Apple Settles With Nokia Over Patent Dispute

June 15th, 2011 at 12:55 pm
 


There’s big business in licensing fees, especially for tech giants. And with reports of big tech companies suing each other for patents that one company uses without consent from the other that owns it, there tends to be big money involved. One such case involved Apple settling with Nokia for a patent dispute.

According to a released statement from Nokia, Apple has recently agreed to settle and license the wireless phone patents that it uses on its various iDevices that is owned by Nokia. It is the culmination of a long-running dispute between the two companies that started in October of 2009. At that time, Nokia sued Apple for allegedly using over 10 Nokia owned patents associated with technology to make phones run on GSM, 3G and WiFi networks.

Apple refused to acknowledge the Nokia patents, which also included technology for wireless data, speech coding, security as well as encryption. But instead, it filed a counter suit, alleging Nokia of using 13 Apple patents. It also denied any copyright infringement relating to using Nokia’s patents for its products.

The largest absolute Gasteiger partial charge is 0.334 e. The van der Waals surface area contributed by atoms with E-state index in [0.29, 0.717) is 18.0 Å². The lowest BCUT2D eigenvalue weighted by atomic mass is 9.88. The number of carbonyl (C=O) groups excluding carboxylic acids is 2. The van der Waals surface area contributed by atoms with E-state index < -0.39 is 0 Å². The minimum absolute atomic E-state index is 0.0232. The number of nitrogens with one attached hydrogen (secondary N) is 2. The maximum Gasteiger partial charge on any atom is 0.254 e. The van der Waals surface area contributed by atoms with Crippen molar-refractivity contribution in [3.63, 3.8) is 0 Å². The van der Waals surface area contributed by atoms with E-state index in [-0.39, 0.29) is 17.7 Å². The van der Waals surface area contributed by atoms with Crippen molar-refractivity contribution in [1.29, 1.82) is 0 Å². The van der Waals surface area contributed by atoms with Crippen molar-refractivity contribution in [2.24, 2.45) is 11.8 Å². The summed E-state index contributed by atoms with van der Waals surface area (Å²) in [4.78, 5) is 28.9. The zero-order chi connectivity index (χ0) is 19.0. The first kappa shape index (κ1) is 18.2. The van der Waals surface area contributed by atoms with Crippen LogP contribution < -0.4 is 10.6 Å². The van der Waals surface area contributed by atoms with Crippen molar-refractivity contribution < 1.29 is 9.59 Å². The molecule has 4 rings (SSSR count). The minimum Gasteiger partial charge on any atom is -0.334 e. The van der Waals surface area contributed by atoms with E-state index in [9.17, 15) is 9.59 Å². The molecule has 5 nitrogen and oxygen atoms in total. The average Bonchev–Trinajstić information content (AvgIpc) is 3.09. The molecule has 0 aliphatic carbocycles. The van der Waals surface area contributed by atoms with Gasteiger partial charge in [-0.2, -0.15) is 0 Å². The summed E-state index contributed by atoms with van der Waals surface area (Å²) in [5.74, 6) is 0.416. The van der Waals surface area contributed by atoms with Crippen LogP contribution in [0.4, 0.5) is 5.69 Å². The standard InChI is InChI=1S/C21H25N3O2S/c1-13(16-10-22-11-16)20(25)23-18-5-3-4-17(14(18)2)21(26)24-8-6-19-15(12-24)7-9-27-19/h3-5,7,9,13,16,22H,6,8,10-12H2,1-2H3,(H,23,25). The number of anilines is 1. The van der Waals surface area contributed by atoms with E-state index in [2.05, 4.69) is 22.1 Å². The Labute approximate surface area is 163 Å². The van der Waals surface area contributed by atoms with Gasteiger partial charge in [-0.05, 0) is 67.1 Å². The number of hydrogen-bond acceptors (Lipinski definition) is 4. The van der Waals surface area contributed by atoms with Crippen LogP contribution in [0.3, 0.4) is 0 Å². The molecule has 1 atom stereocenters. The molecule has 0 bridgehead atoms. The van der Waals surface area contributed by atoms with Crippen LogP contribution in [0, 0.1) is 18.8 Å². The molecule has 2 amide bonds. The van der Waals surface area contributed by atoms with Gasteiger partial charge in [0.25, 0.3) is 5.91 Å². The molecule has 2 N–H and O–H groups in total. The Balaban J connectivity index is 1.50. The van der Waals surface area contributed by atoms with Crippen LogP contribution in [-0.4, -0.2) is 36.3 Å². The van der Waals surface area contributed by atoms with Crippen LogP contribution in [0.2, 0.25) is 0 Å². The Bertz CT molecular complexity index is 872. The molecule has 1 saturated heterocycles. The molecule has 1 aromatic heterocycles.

Things turned even uglier when Nokia filed a complaint with the US International Trade Commission, saying that Apple was in violation of using patented technology without proper licensing. Nokia noted seven patents it owned that it said has been used on virtually all of Apple’s mobile phones, portable music players as well as computers.

Maybe Apple became too tired of handling this dispute that it knows may not amount to anything to the company’s bottom line. It has recently agreed to signing a patent license agreement with Nokia, thereby ending the long running patent dispute. Apple may have thought that settling would be less demanding and stressful for everyone involved and that their resources would be better off used to something more productive for the company. After all, with Apple’s recent run at success, it may be more than afford of paying Nokia, which experts say, would likely be around $608 million as one-time payment. That amount does not yet include the ongoing royalties that Nokia will be getting from Apple product sales.

With the amount it is expected to receive, Nokia may be able to pad the dismal revenue results it may be getting for the second quarter of the fiscal year. It may be a welcome relief for Nokia, that has been suffering lately in their dwindling market share due to the arrival of the iPhone as well as those Android smartphones. But this relief may just be a temporary break from the usual that may not solve Nokia’s more pressing problems.

 

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